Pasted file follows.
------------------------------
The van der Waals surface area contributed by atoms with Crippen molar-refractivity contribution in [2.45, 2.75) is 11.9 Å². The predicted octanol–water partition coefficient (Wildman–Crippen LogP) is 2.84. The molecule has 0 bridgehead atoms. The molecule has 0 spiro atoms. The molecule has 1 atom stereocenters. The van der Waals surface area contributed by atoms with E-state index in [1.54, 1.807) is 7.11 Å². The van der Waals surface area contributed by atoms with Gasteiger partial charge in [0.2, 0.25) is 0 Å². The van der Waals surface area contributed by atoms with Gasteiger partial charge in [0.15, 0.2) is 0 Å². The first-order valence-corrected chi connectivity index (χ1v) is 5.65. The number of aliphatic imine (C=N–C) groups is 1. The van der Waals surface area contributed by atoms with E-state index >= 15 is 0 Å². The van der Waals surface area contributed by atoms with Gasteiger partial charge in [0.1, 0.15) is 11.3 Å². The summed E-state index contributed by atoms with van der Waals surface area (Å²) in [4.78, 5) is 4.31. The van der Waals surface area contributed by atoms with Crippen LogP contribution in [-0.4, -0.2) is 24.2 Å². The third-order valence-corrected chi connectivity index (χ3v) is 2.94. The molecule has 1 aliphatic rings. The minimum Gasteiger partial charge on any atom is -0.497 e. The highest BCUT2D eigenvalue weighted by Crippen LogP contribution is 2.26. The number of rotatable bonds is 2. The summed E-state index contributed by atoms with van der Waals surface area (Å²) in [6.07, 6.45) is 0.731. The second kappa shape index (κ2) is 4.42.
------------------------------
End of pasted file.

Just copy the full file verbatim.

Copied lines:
The van der Waals surface area contributed by atoms with Crippen molar-refractivity contribution in [2.45, 2.75) is 11.9 Å². The predicted octanol–water partition coefficient (Wildman–Crippen LogP) is 2.84. The molecule has 0 bridgehead atoms. The molecule has 0 spiro atoms. The molecule has 1 atom stereocenters. The van der Waals surface area contributed by atoms with E-state index in [1.54, 1.807) is 7.11 Å². The van der Waals surface area contributed by atoms with Gasteiger partial charge in [0.2, 0.25) is 0 Å². The van der Waals surface area contributed by atoms with Gasteiger partial charge in [0.15, 0.2) is 0 Å². The first-order valence-corrected chi connectivity index (χ1v) is 5.65. The number of aliphatic imine (C=N–C) groups is 1. The van der Waals surface area contributed by atoms with E-state index >= 15 is 0 Å². The van der Waals surface area contributed by atoms with Gasteiger partial charge in [0.1, 0.15) is 11.3 Å². The summed E-state index contributed by atoms with van der Waals surface area (Å²) in [4.78, 5) is 4.31. The van der Waals surface area contributed by atoms with Crippen LogP contribution in [-0.4, -0.2) is 24.2 Å². The third-order valence-corrected chi connectivity index (χ3v) is 2.94. The molecule has 1 aliphatic rings. The minimum Gasteiger partial charge on any atom is -0.497 e. The highest BCUT2D eigenvalue weighted by Crippen LogP contribution is 2.26. The number of rotatable bonds is 2. The summed E-state index contributed by atoms with van der Waals surface area (Å²) in [6.07, 6.45) is 0.731. The second kappa shape index (κ2) is 4.42.